Clickbait “Conservatism”

Source: Twitter

Above are just some recent highlights of the bite-sized “conservatism” served up these days by the Twitter networks of Ben Shapiro and Charlie Kirk. They are two of the most prominent voices among next-generation Republican talkers today. I say prominent voices because even the unimpressed observer has to give Shapiro and Kirk their due. They have cracked the code of online virality. Their missives are seen by millions each day. Their staffers follow them around with cameras waiting to capture the next tweet-worthy exchange with an overeager college freshman sporting a nose ring and a Che Guevara t-shirt. But, instead of championing our principles and marketing them to the masses, Shapiro and Kirk are actively downgrading conservatism in pursuit of clicks. We should resist their bait.

Defenders of Shapiro and Kirk are satisfied with this state of play. They argue that “owning the libs” is an end unto itself. Certain factions on the left ridicule us, so why shouldn’t conservatives traffic in constant mockery as well? For their part, Shapiro and Kirk have seemingly dedicated their media enterprises to this creed.

And their followers eat it up. That Shapiro and Kirk’s business fortunes have swelled alongside the rise of Trump’s unfiltered nationalistic populism should come as no surprise. What Trump marshaled for power, Shapiro and Kirk have marshaled for profits.

But if building a durable conservative movement for the future is truly the goal, their current strategy is woefully lacking. It’s an easy game to make jokes at the expense of your ideological adversary for a crowd paying for entertainment — but convincing folks who disagree to adopt your vision is a harder sell. For all of their success at the former, Kirk and Shapiro would do well to try their hand at the latter — preferably while sparing us the heavily edited, shock-and-awe video of it after the fact.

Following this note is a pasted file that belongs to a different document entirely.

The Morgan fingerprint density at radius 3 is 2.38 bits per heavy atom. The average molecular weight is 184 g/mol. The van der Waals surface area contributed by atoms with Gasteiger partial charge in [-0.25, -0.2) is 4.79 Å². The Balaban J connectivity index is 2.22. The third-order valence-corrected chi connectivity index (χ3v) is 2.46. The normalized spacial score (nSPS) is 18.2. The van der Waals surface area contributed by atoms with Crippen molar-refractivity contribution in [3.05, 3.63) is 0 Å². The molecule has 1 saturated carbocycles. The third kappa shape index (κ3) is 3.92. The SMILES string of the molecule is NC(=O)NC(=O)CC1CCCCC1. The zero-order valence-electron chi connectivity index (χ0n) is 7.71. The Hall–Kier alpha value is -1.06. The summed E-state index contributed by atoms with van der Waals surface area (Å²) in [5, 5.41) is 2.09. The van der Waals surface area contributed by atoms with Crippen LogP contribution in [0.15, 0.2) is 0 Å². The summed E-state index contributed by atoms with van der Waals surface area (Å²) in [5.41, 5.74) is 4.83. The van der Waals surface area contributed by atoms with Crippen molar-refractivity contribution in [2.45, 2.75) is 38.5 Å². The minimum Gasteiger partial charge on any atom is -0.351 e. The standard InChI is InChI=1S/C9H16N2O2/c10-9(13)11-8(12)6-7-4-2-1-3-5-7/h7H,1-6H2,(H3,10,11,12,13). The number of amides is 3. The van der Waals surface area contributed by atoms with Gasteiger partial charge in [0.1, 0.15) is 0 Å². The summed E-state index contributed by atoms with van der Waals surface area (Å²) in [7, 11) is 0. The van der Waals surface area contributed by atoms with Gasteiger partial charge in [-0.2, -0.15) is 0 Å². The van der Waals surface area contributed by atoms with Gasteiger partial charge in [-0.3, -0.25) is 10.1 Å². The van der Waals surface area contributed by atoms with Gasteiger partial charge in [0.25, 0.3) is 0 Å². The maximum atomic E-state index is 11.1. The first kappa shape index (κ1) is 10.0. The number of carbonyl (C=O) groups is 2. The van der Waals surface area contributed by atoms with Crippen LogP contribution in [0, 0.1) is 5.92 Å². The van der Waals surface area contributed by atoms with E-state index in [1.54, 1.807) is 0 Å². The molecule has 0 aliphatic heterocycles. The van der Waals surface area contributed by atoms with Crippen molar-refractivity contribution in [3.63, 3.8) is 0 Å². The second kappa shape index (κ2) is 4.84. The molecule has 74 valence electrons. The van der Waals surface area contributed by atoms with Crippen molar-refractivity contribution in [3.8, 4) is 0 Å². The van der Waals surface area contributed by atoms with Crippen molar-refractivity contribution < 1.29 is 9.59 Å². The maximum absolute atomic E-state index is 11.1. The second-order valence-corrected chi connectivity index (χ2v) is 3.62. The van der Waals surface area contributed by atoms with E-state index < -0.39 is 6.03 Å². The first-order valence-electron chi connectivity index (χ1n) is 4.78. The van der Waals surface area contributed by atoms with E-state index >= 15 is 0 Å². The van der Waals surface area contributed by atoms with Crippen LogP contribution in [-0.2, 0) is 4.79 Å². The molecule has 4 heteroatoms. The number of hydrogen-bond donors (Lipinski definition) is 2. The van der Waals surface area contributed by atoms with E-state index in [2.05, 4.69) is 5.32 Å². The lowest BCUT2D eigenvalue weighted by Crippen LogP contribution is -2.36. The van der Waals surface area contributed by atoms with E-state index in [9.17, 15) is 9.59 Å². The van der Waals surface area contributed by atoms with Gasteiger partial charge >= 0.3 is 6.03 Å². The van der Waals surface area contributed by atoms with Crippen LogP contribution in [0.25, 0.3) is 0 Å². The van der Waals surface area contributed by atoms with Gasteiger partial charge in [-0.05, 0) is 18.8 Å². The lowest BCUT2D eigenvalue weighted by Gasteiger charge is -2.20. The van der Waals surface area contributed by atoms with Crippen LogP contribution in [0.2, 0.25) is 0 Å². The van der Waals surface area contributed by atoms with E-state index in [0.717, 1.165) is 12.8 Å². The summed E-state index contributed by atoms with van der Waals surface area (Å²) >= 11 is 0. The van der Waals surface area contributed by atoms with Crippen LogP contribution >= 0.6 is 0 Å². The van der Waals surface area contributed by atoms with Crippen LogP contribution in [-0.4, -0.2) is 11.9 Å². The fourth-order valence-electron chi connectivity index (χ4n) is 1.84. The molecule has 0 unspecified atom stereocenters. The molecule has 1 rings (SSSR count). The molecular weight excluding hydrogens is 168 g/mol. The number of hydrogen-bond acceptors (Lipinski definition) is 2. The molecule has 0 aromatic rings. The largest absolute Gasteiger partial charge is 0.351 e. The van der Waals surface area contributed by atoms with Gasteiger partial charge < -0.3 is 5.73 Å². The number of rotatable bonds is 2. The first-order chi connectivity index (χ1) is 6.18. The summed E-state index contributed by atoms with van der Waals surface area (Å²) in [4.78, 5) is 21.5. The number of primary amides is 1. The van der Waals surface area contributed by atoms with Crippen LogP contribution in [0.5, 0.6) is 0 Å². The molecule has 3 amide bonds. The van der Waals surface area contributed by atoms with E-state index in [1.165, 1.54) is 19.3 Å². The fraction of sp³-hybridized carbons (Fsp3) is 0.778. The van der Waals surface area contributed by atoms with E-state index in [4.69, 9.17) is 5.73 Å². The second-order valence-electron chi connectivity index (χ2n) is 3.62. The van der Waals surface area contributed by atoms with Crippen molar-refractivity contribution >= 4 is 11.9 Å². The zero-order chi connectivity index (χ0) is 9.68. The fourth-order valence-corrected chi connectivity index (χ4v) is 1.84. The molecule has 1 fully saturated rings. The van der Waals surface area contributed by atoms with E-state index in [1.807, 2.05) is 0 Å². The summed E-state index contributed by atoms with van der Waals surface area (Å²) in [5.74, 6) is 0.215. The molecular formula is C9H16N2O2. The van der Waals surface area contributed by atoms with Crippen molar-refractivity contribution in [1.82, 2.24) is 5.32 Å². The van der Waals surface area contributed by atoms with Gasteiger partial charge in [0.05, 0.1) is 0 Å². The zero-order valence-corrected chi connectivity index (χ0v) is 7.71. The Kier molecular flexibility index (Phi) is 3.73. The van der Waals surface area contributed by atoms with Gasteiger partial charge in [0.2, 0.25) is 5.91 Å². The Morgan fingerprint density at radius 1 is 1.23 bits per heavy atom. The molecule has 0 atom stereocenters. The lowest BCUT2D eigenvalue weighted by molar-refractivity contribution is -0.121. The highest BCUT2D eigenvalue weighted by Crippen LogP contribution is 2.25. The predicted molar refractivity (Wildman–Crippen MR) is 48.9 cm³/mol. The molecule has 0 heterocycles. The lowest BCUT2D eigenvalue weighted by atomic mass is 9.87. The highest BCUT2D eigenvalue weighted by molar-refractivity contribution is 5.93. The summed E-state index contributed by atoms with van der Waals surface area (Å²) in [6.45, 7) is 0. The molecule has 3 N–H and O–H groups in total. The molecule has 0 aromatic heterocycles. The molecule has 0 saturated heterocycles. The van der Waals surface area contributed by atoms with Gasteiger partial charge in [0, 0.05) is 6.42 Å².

The clickbait conservatism they currently peddle is insulting to the intellectual legacy of Burke and Buckley. Unconvincing and uninspired, its manufactured barbs and reactionary own-the-libs angst adulterates our principles and replaces them with rudimentary tribalism. Instead of advancing fresh ideas and thoughts, clickbait conservatism advances whatever the masses demand and devolves our discourse on the right into resembling what one might overhear in a high school cafeteria.

So what instead? The future version of conservatism — or whatever right-of-center ideology emerges from the ashes of Trumpism — must be bigger than homemade memes. It has to aspire to more than simply winning a war of retweetable jabs with our political opponents. In the same way that the left will fail if all it does is stand against Trump, conservatism will fail if all it does is own the libs.

We, as conservatives, have to believe in bigger ideas again. When we traffic in clickbait conservatism, our values — like opportunity, individual responsibility, and limited government — are cheapened, if not wholly obscured.

The leaders of tomorrow we need are the ones willing to fight for our ideas the hard way: offering a vision of conservatism that will change hearts and minds by directly addressing the concerns of others with principle and respect. The challenge will be finding a way to champion our ideas via the modern mediums that Kirk and Shapiro currently dominate. If we fail, the true cost of all the clickbait will be a generation of conservatism that actually wins the argument.